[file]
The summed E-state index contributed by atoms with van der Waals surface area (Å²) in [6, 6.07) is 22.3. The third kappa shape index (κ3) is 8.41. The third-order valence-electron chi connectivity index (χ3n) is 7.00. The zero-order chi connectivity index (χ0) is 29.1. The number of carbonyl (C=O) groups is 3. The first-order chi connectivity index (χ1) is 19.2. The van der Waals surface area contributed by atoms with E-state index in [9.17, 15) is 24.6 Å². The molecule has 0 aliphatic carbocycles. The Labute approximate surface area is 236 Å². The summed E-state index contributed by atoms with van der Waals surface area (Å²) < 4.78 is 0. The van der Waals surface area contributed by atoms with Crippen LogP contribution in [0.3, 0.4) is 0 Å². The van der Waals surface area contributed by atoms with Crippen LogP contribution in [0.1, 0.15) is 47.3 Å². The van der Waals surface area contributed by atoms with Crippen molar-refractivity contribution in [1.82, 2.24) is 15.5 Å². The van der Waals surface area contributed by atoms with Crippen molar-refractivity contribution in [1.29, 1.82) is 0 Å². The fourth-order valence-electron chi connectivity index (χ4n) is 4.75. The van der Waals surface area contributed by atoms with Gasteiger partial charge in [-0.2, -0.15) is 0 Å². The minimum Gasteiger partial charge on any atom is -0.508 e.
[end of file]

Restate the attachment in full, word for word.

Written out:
The summed E-state index contributed by atoms with van der Waals surface area (Å²) in [6, 6.07) is 22.3. The third kappa shape index (κ3) is 8.41. The third-order valence-electron chi connectivity index (χ3n) is 7.00. The zero-order chi connectivity index (χ0) is 29.1. The number of carbonyl (C=O) groups is 3. The first-order chi connectivity index (χ1) is 19.2. The van der Waals surface area contributed by atoms with E-state index in [9.17, 15) is 24.6 Å². The molecule has 0 aliphatic carbocycles. The Labute approximate surface area is 236 Å². The summed E-state index contributed by atoms with van der Waals surface area (Å²) < 4.78 is 0. The van der Waals surface area contributed by atoms with Crippen LogP contribution in [0.3, 0.4) is 0 Å². The van der Waals surface area contributed by atoms with Crippen LogP contribution in [0.1, 0.15) is 47.3 Å². The van der Waals surface area contributed by atoms with Crippen molar-refractivity contribution in [1.82, 2.24) is 15.5 Å². The van der Waals surface area contributed by atoms with Crippen molar-refractivity contribution in [1.29, 1.82) is 0 Å². The fourth-order valence-electron chi connectivity index (χ4n) is 4.75. The van der Waals surface area contributed by atoms with Gasteiger partial charge in [-0.2, -0.15) is 0 Å². The minimum Gasteiger partial charge on any atom is -0.508 e.